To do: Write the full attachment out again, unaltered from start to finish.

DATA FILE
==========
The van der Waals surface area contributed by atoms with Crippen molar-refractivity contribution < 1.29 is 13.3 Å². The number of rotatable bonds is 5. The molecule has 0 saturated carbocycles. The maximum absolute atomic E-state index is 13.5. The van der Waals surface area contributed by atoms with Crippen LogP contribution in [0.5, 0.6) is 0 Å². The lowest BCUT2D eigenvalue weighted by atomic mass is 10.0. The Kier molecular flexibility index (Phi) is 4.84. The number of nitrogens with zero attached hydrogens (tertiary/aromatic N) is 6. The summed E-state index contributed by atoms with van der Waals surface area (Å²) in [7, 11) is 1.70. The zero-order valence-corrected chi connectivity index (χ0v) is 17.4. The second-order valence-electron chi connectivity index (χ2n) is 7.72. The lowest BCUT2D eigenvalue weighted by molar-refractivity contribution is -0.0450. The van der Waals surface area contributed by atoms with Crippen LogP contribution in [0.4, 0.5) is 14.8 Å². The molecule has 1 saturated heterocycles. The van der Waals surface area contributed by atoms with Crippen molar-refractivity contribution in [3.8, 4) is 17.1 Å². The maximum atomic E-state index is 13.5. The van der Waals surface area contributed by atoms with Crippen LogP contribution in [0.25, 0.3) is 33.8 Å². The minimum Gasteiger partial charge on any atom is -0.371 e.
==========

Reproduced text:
The van der Waals surface area contributed by atoms with Crippen molar-refractivity contribution < 1.29 is 13.3 Å². The number of rotatable bonds is 5. The molecule has 0 saturated carbocycles. The maximum absolute atomic E-state index is 13.5. The van der Waals surface area contributed by atoms with Crippen LogP contribution in [0.5, 0.6) is 0 Å². The lowest BCUT2D eigenvalue weighted by atomic mass is 10.0. The Kier molecular flexibility index (Phi) is 4.84. The number of nitrogens with zero attached hydrogens (tertiary/aromatic N) is 6. The summed E-state index contributed by atoms with van der Waals surface area (Å²) in [7, 11) is 1.70. The zero-order valence-corrected chi connectivity index (χ0v) is 17.4. The second-order valence-electron chi connectivity index (χ2n) is 7.72. The lowest BCUT2D eigenvalue weighted by molar-refractivity contribution is -0.0450. The van der Waals surface area contributed by atoms with Crippen LogP contribution in [0.4, 0.5) is 14.8 Å². The molecule has 1 saturated heterocycles. The van der Waals surface area contributed by atoms with Crippen molar-refractivity contribution in [3.8, 4) is 17.1 Å². The maximum atomic E-state index is 13.5. The van der Waals surface area contributed by atoms with Crippen LogP contribution in [0.25, 0.3) is 33.8 Å². The minimum Gasteiger partial charge on any atom is -0.371 e.